“In terms of the oil market’s habitual correlations, the recent price action — both on the way down and in Friday’s recovery — was the inverse relationship with the U.S. dollar rather than the leadership of the S&P 500.” they wrote.

Other energy futures mostly tracked the selloff in crude, as April gasoline  gave up 4 cents for a 1.2% drop to $3.13 a gallon, while April heating oil  saw a 3-cent retreat, about 1%, to $2.91 a gallon.

April natural gas  went the other way, however, rallying 5 cents, or 1.2%, to $3.92 per million British thermal units. The gain extended a 6.7% advance the previous week, helped by a larger-than-expected drop in U.S. natural-gas inventories for the week ended March 8.

China to invest $2 billion in IADB Latin America investment fund

(Reuters) - China will invest $2 billion to back Interamerican Development Bank (IADB) public and private sector projects in Latin America and the Caribbean, the development bank said on Saturday.

The contribution by the People's Bank of China will be used to co-finance up to $500 million in IADB public sector loans and up to $1.5 billion in private sector credit, available over the next three to six years, the IADB said in a news release.

The goal of the fund was to alleviate poverty and boost competitiveness.

China has invested tens of billions of dollars in the region, from Mexico to Argentina, over the last decade to acquire strategic assets or companies in sectors such as oil, minerals and food products.

Last March, China's export-import bank and the IADB announced a joint $1 billion dollar fund for private and public sector investment in the region, reflecting the country's eagerness to link up with prominent institutions in the region.

(Writing by Tomas Sarmiento and Alexandra Alper; Editing by Doina Chiacu)

Tuesday, March 12, 2013

Illinois Is Accused of Fraud by S.E.C.

For the second time in history, federal regulators have accused an American state of securities fraud, finding that Illinois misled investors about the condition of its public pension system from 2005 to 2009.

In announcing a settlement with the state on Monday, the Securities and Exchange Commission accused Illinois of claiming that it had been properly funding public workers’ retirement plans when it had not. In particular, it cited the period from 2005 to 2009, when Illinois also issued $2.2 billion in bonds.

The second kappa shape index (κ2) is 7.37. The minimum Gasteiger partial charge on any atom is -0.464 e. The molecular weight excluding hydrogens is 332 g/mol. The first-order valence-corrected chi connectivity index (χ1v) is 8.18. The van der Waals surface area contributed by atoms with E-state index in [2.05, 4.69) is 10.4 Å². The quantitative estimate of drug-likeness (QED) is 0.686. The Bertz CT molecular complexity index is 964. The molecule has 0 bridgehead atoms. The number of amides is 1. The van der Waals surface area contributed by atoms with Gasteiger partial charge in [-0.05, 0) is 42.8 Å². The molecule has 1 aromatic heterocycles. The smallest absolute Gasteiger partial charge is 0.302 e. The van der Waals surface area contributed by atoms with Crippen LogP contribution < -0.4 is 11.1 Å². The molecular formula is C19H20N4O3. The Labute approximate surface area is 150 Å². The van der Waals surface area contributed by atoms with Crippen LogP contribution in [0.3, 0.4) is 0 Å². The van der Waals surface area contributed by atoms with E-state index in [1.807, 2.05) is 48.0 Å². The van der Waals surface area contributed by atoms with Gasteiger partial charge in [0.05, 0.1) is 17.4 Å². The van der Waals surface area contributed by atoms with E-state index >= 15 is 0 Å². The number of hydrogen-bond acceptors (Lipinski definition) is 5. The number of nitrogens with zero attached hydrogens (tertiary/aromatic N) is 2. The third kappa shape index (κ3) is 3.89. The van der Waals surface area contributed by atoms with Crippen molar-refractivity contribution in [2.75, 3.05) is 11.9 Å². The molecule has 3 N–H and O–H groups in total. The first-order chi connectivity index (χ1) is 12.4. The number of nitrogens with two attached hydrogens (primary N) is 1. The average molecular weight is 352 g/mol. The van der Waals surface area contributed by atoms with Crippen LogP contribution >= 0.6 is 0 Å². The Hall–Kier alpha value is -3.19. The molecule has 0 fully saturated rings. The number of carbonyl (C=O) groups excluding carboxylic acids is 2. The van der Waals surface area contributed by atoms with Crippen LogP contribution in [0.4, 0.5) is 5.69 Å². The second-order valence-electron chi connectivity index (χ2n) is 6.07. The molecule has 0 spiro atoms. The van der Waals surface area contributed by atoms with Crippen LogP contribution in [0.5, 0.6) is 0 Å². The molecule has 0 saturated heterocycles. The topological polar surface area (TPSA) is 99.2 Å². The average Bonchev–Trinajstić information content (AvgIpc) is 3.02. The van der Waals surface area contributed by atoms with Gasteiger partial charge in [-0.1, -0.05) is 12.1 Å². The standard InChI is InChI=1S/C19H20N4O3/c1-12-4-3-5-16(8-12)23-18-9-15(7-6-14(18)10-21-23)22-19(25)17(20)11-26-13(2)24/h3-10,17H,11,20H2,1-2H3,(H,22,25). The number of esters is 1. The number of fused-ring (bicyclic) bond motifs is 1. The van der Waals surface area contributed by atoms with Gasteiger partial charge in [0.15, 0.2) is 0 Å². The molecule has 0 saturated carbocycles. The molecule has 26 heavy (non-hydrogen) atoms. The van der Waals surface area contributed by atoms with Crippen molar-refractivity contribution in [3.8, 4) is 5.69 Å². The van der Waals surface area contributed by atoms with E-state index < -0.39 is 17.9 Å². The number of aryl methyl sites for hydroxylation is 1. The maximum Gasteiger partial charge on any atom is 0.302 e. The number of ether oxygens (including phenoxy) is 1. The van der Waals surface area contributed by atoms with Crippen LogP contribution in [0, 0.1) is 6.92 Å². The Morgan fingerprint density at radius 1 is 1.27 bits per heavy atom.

full story:

Euro Weakens

Euro Weakens

The euro weakened and European stocks extended a retreat from a 4 1/2-year high before reports forecast to show weaker manufacturing data in the region.

The euro declined 0.3 percent versus the dollar as of 8:18 a.m. in London, and fell against most of its 16 major peers. The Stoxx Europe 600 Index slid for a second day, down 0.1 percent.

European Union leaders will meet in Brussels for a summit on March 14-15 to discuss rescue plans for Cyprus.

Tuesday, March 5, 2013

Facebook new lawsuit

Facebook has been hit with a new IPO suit. An early investor files a new case against the social network saying, "The defendants were unjustly enriched because they realized enormous profits and financial benefits from the IPO, despite knowing that reduced revenue and earnings forecasts for the company had not been publicly disclosed to investors."

Reuters reported that Investor Gaye Jones filed a new case against Facebook Chief Executive Mark Zuckerberg and the company's underwriters.

Facebook said in a statement that "we believe this lawsuit is without merit and will defend ourselves vigorously."

Shares in Facebook's highly anticipated IPO fell from the initial price of $38 to about $25 within a month. The stock closed on Monday at $27.72 on Nasdaq, down 6 cents.

Soon after the IPO, which was also marked by technical glitches on the Nasdaq exchange, more than 50 investor lawsuits were filed. A proposed class action is being heard in federal court in Manhattan.

The lawsuit was filed in the Court of Chancery in Delaware, where Facebook is incorporated, and also named as defendants the IPO underwriters - units of JPMorgan Chase & Co, Morgan Stanley and Goldman Sachs Group Inc.